Your first foray into shooting your dinner
No, not a hunting post!
Do you photograph food? I tend to seldom think about taking photo's, but I sure enjoy seeing them when related to chowhounding experiences. Another post led me to think about the first time I was motivated to "shoot" my food.
I'm interested in hearing about what motivated you and what circumstances you feel comfortable or interested in clicking away!
When I was stationed in the Army at Ft. Monmoth, New Jersey, I was served a tray of food one evening at the mess hall. I immediately dashed back to the barracks and got my camera. On the tray were 5 items. Not in the 30 year's since, has anyone been able to identify a single item on that tray other than the bread. I still have no idea what it was...
I started doing so when I had my first phone with a camera. I love food photos but hated the thought of lugging around a camera when I'm out. But I always have my phone with me. Rather easy to whip out the phone, snap a few pics and keep going. Of course, most of my friends these days are food nuts so we are all taking pics or ask for copies anyway. We always have the flash off in a nicer place but in a casual or street stand, the flash is on.
Now on vacation, I usually have my camera with me from being out all day taking sights. Same flash rules as above. Nicer place, put it on museum setting and hope I can get my hands steady enough by propping on something.
My twitter feed is almost exclusively of food shots and hardly anything else.
Jase: You haven't posted any pictures to Chowhound!
HSK: are the three you have posted from your iphone? Which one? The 3G is said to have decent image quality, while earlier ones suck.
The problem with cellphone cameras is that they typically have no flash, no auto-focus, no digital zoom, no photo correction application, no adjustments in size or quality, no white balance and no color filters.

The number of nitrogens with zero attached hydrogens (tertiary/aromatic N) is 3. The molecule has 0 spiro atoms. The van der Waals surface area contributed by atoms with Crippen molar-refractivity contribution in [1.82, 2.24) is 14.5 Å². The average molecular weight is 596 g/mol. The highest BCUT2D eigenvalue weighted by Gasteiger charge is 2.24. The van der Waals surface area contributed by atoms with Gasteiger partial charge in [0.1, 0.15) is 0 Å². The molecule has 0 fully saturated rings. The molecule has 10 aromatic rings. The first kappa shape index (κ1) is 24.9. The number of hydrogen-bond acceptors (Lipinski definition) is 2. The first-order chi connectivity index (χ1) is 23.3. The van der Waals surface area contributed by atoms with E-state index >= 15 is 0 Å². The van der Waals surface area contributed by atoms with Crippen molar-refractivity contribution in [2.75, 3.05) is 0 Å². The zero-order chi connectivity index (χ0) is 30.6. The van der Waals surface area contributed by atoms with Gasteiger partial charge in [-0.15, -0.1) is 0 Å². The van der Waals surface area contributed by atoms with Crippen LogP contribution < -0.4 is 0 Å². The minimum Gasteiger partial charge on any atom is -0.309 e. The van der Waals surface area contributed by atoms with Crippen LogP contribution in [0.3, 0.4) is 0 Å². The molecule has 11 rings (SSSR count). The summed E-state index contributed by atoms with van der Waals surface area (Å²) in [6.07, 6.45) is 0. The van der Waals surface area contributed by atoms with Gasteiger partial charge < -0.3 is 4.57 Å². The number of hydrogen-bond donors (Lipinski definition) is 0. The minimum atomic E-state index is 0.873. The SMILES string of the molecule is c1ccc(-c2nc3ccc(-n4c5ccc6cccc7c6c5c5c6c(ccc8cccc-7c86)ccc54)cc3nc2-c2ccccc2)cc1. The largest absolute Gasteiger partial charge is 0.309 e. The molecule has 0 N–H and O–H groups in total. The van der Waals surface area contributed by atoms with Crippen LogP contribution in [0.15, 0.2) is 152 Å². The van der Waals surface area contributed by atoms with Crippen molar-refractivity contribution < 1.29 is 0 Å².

The resolution (of cellphones), is OK for Chowhound for the dismal 520 X 390 pixels, low quality images they convert your picture files to.
Our Cybershot was less than $200 and is smaller than some phones. It takes great pictures! Most recent pictures on here were shot with it, though it is hard to tell how good they are. The conversion software of Chowhound really turns the images to mush.
No I haven't. I don't post much relative to my reading and I find uploading photos a hassle most of the time. I usually use the photos as a reminder and sample of what we had and where. So I try not to get all photo geeky about it. Otherwise I'd never get around to eating. It's also easier for me to do a write up later having the photos in front of me as cues, so quality is not a top priority, convenience is.
I just don't want to carry another device with me that I'd hardly use. My phone is the Palm Pre. 3 megapixel, flash, takes decent low light photos without a flash, digital zoom. Good enough for my above purpose. Also while it's on the phone, easy enough to twitter and upload to Facebook instead of downloading from the camera. Something you can do quickly if other people go to bathroom or you're waiting for the car, no hassle at all.
I do have a 3g, decent enough pics for the web. I totally agree with you about real cameras vs. cellphone cameras, my Canon takes WAAAYYY better pics but at 72dpi it doesn't really matter. The most recent pic I posted here was taken with my Canon, that's the only one I use when traveling outside Canada (because my iphone is locked to Rogers so it stays in the hotel room most of the time). Although after it was reduced, it would have looked the same it it had been taken with my iphone. But standards change, I still remember thinking my old treo took great pictures (not!).
Yikes! When I saw the title I was remembering (not too fondly) pulling buckshot out of pheasant with needlenosed pliers...
I always feel conspicuous in a restaurant taking pics of food. Even on "no flash", my Canon on macro mode is best, but my iphone takes great pics (at least good enough for the web), it's very discreet (OK, looks like I'm being rude and texting during dinner).
He he. I also thought it was going to be a hunting post.
Before the whole blogging and foodie craze started, I did take pics of some meals so I would remember them. I treated it like a souvenir. Generally happened when I was traveling. Never shared them with anyone except for my travel companions. Didn't think that anybody else would have been interested. I remembered getting from very strange looks because people didn't do that back in those days. I don't do it anymore because I've gotten lazier.